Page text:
Judicial selection will always involve some form of politics

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Regarding the June 20 editorial "Robed Politicians": The contention that appointed judges are likely to have more impressive academic and professional credentials than elected judges might prove to be correct from a detached paper study of comparative data.

However, such a distinction does not necessarily guarantee that appointed jurists bring more solomonic wisdom to the bench than do judges who are elected. Indeed, many appointed judges have had very little pragmatic experience as practicing attorneys and therefore do not relate comfortably to usual run-of-the-mill civil and criminal matters, i.e., the "human experience."

The much more important, highly relevant argument against the appointment of judges, quite ironically, is the very same argument that the PG sets forth as the reason to eliminate judicial elections, namely politics. Just think. Who appoints judges, and what is the principal consideration that a president or governor has in mind when making these appointments? Academic achievement or political ideology?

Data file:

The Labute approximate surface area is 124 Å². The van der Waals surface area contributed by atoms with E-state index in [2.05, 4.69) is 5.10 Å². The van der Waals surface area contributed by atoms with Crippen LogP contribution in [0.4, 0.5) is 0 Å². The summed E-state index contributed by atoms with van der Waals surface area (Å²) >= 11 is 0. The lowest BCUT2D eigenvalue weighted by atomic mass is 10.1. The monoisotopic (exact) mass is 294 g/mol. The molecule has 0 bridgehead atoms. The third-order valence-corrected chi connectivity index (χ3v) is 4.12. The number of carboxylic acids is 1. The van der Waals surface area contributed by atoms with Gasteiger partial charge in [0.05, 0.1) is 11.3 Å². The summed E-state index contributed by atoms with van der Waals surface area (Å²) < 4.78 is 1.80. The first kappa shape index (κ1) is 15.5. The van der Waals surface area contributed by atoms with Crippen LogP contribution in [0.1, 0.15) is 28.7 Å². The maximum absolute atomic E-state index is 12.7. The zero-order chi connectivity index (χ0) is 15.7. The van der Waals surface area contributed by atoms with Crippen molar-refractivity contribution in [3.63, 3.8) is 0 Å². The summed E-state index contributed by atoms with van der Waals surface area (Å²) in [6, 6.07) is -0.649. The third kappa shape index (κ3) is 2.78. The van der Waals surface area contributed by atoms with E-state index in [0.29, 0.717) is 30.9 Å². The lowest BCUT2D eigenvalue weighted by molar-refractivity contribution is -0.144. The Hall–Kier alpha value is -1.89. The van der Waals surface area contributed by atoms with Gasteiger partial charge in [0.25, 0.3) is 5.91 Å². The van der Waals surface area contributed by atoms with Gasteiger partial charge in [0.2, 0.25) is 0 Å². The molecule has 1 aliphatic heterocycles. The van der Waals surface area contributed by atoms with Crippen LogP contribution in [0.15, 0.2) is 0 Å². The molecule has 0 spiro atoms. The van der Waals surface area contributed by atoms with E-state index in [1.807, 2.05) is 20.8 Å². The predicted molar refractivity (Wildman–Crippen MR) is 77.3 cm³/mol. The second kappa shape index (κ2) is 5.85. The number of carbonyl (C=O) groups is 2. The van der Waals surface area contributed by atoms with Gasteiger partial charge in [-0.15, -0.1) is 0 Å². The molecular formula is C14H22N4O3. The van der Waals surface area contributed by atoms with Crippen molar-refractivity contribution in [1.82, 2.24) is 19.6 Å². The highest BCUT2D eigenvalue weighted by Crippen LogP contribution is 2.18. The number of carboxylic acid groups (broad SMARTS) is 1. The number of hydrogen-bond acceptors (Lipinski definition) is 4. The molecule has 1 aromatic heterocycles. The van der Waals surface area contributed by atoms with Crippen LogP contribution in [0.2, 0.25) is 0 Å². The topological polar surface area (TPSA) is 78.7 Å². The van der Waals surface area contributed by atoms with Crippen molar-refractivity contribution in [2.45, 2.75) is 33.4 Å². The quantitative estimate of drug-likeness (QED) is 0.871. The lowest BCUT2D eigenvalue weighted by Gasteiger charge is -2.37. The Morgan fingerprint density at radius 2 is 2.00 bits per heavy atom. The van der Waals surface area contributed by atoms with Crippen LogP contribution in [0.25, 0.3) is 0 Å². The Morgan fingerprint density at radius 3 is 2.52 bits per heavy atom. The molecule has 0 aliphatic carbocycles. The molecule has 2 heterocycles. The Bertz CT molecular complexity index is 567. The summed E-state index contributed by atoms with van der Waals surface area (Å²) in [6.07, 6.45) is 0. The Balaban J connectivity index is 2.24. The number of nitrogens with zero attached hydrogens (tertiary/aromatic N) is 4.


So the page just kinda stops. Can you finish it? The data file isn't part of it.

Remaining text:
If you are a liberal, how do you feel about the appointments of Roberts, Scalia, Thomas and Alito?

If you are a conservative, how do you feel about the appointments of Ginsburg, Breyer, Kagan and Sotomayor?

And keep in mind, federal appointments are for a lifetime. While at state and county levels, judges do have to run every 10 years, those are simply "yes" or "no" retention elections that are not contested by an opponent and are rarely ever subjected to any meaningful challenge.

In the best of all worlds, politics should play no role in the administration of civil and criminal justice. In reality, that is never going to be true in our U.S. democracy. Therefore, the question is which system of judicial selection -- appointed or elected -- has proved to be less politically influenced and controlled. The answer should be obvious.

CYRIL H. WECHT, M.D., J.D.
Squirrel Hill


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